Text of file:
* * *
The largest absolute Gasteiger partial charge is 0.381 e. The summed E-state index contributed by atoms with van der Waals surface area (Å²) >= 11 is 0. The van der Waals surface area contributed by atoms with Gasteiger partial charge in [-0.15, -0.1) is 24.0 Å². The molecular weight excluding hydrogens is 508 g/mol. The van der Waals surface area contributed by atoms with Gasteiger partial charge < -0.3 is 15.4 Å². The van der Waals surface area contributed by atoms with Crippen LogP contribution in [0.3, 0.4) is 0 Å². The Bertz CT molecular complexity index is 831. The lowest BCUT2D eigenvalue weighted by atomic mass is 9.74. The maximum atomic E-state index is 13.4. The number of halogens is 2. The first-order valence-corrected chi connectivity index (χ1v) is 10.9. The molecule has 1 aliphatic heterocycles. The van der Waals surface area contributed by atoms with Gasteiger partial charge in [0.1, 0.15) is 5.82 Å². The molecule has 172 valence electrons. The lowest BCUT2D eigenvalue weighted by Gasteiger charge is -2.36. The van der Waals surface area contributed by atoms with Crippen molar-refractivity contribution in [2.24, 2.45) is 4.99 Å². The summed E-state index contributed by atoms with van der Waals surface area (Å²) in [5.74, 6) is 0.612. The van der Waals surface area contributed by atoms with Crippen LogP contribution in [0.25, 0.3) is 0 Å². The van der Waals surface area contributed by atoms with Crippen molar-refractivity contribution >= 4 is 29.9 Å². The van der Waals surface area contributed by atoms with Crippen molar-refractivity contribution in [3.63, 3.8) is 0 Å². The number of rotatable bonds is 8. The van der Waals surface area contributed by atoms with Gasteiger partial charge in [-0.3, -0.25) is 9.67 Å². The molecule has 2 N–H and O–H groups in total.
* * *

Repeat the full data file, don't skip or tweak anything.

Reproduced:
The largest absolute Gasteiger partial charge is 0.381 e. The summed E-state index contributed by atoms with van der Waals surface area (Å²) >= 11 is 0. The van der Waals surface area contributed by atoms with Gasteiger partial charge in [-0.15, -0.1) is 24.0 Å². The molecular weight excluding hydrogens is 508 g/mol. The van der Waals surface area contributed by atoms with Gasteiger partial charge < -0.3 is 15.4 Å². The van der Waals surface area contributed by atoms with Crippen LogP contribution in [0.3, 0.4) is 0 Å². The Bertz CT molecular complexity index is 831. The lowest BCUT2D eigenvalue weighted by atomic mass is 9.74. The maximum atomic E-state index is 13.4. The number of halogens is 2. The first-order valence-corrected chi connectivity index (χ1v) is 10.9. The molecule has 1 aliphatic heterocycles. The van der Waals surface area contributed by atoms with Gasteiger partial charge in [0.1, 0.15) is 5.82 Å². The molecule has 172 valence electrons. The lowest BCUT2D eigenvalue weighted by Gasteiger charge is -2.36. The van der Waals surface area contributed by atoms with Crippen molar-refractivity contribution in [2.24, 2.45) is 4.99 Å². The summed E-state index contributed by atoms with van der Waals surface area (Å²) in [5.74, 6) is 0.612. The van der Waals surface area contributed by atoms with Crippen LogP contribution in [0.25, 0.3) is 0 Å². The van der Waals surface area contributed by atoms with Crippen molar-refractivity contribution >= 4 is 29.9 Å². The van der Waals surface area contributed by atoms with Crippen molar-refractivity contribution in [3.63, 3.8) is 0 Å². The number of rotatable bonds is 8. The van der Waals surface area contributed by atoms with Gasteiger partial charge in [-0.3, -0.25) is 9.67 Å². The molecule has 2 N–H and O–H groups in total.